We would like to take this opportunity to acknowledge the individual accomplishments of our previous Tucker Fellows and their contributions to CAL’s work. Following is a complete list of Tucker Fellows, from the first recipient in 1992 to the most recent 2009 Fellows, along with a brief description of their studies and work at CAL.
2009: The pool of applicants for the 2009 Tucker Fellowship was exceptionally strong. As a result, CAL awarded two Tucker Fellowships.
2009: Jonathan Rosa
Jonathan Rosa is a doctoral candidate in the Department of Anthropology at the University of Chicago and completed his CAL residency in August, 2009. While at CAL, he continued work on his dissertation, Spanglish-Only: Language Ideologies and the Fashioning of EthnoRacial Differences in a U.S. High School, which analyzes the ways in which at-risk Mexican and Puerto Rican students in a segregated Chicago public high school become and unbecome Latino/a. Jonathan also assisted in the development of a database of resources for the study of "Hispanicized English, Spanglish" and the language practices and experiences of U.S. Latinas/os.
2009: Sabina Rak Neugebauer
Sabina Rak Neugebauer is a doctoral candidate in Human Development and Education at the Harvard Graduate School of Education and completed her CAL residency in September–October, 2009. During her residency, she continued her research on literacy motivation for language minority students, looking at the proximal and distal factors that influence student literacy performance. She also contributed to current CAL research projects that are examining appropriate and effective pedagogy for English language learners.
2008: Denise Ford
A candidate for the PhD in reading at Texas
Women's University, Denise has a BA in Spanish, and
studied Korean for 16 months at the Defense Language
Institute in Monterey, California. Denise also served in the
military, spending a year in Iraq, where she worked on projects
to rebuild Iraq's education system.
While at CAL, Denise consulted with various staff members
on these issues and laid the foundation for her dissertation,
a narrative inquiry into the language and literacy experiences
of Hispanic adolescent English language learners.
2007: Erin McCloskey
Erin McCloskey taught Spanish and English as a second or foreign language in a variety of contexts—adult and K-12 students, private and public settings, in the United States and abroad—for 9 years before becoming an Ed.D. candidate at the Harvard Graduate School of Education. She is currently writing the qualifying paper for her dissertation, focusing on the research and evaluation of technological professional development opportunities for foreign language educators.
During her time at CAL, Erin assisted in the design of new modules for CAL’s online professional development course, SOPA Online Training, attending specifically to the match between teachers’ contexts, the online environment, and the goals of the SOPA (Student Oral Proficiency Assessment).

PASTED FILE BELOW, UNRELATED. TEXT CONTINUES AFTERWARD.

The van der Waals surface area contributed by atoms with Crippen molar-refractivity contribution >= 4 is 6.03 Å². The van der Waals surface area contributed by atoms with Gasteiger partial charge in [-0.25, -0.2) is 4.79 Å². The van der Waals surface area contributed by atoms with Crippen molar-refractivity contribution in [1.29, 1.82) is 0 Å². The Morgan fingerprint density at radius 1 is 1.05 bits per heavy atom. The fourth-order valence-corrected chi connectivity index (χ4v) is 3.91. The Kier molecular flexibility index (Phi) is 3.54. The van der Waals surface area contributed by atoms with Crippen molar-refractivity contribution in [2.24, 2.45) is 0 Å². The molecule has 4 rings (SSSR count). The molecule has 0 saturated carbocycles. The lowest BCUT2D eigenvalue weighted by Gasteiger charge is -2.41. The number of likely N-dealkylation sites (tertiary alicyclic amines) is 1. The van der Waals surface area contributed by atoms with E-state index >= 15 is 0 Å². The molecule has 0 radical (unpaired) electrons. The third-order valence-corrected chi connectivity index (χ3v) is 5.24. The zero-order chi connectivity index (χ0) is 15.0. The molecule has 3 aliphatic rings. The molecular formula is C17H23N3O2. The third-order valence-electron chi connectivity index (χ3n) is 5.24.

2006: Erin Haynes
Erin Haynes, a graduate student at the University of California,
Berkeley, was selected as CAL’s Tucker Fellow for 2006. Erin is
pursuing her PhD in Linguistics, with a focus on Native
American Language Revitalization.
In July 2006, Erin completed a 3-week immersive research session at CAL’s offices in
Washington, DC. Erin met with CAL staff to work on her planned research project on
the academic effects of Native language programs, including developing statistical data
and discussing effective study instruments to use.
2005: Silvia Pessoa
Silvia, a doctoral candidate at Carnegie Mellon University focusing on second language acquisition, was chosen as the 2005 G. Richard Tucker Fellow. She chose to conduct an ethnographic qualitative study of a community of Urugaian immigrants in Elizabeth, NJ for her dissertation research. Specifically, she focused on biliteracy (English and Spanish) among high school students, mainly involving first and second generation Urugaians, but also some third generation students
While at CAL, Silvia worked on a project that focused on adolescent ESL literacy, conducted database searches, and read and wrote abstracts for a literature review which also focused on adolescent literacy.
2004: Alexis Lopez
2004 candidate Alexis Lopez, a native of Colombia, was pursuing a Ph.D. at the University of Illinois at Champaign-Urbana. His research interests included social issues related to testing, such as washback, impact, and the effect of tests on classroom instruction and on people’s lives. His work in the Department of Curriculum and Instruction and with the Second Language Acquisition and Teacher Education (SLATE) program focused on language testing and early literacy development for bilingual children. While in residency at CAL, Lopez worked in the Language Testing Division on a project known as WIDA. He assisted the WIDA team in writing tasks for the tests, evaluating responses from the pilot test, and determining scoreable test items.
2003: Melinda Martin-Beltran
Because her dissertation topic was related to the two-way immersion (TWI) research project at CAL, Melinda Martin-Beltran welcomed the opportunity to work closely with CAL’s TWI project staff. Her work at CAL involved exploring pieces of the qualitative research and coding data from field notes, focusing on student writing strategies and student interaction with language use. Martin-Beltran continues to work on this project to examine the negotiation of meaning that takes place among students in two-way immersion programs. Martin-Beltran also collected data from TWI programs for her dissertation research on the collaborative nature of interactions between students of different linguistic backgrounds during writing and language exchange activities.
Tucker Fellows > 2002 - 1999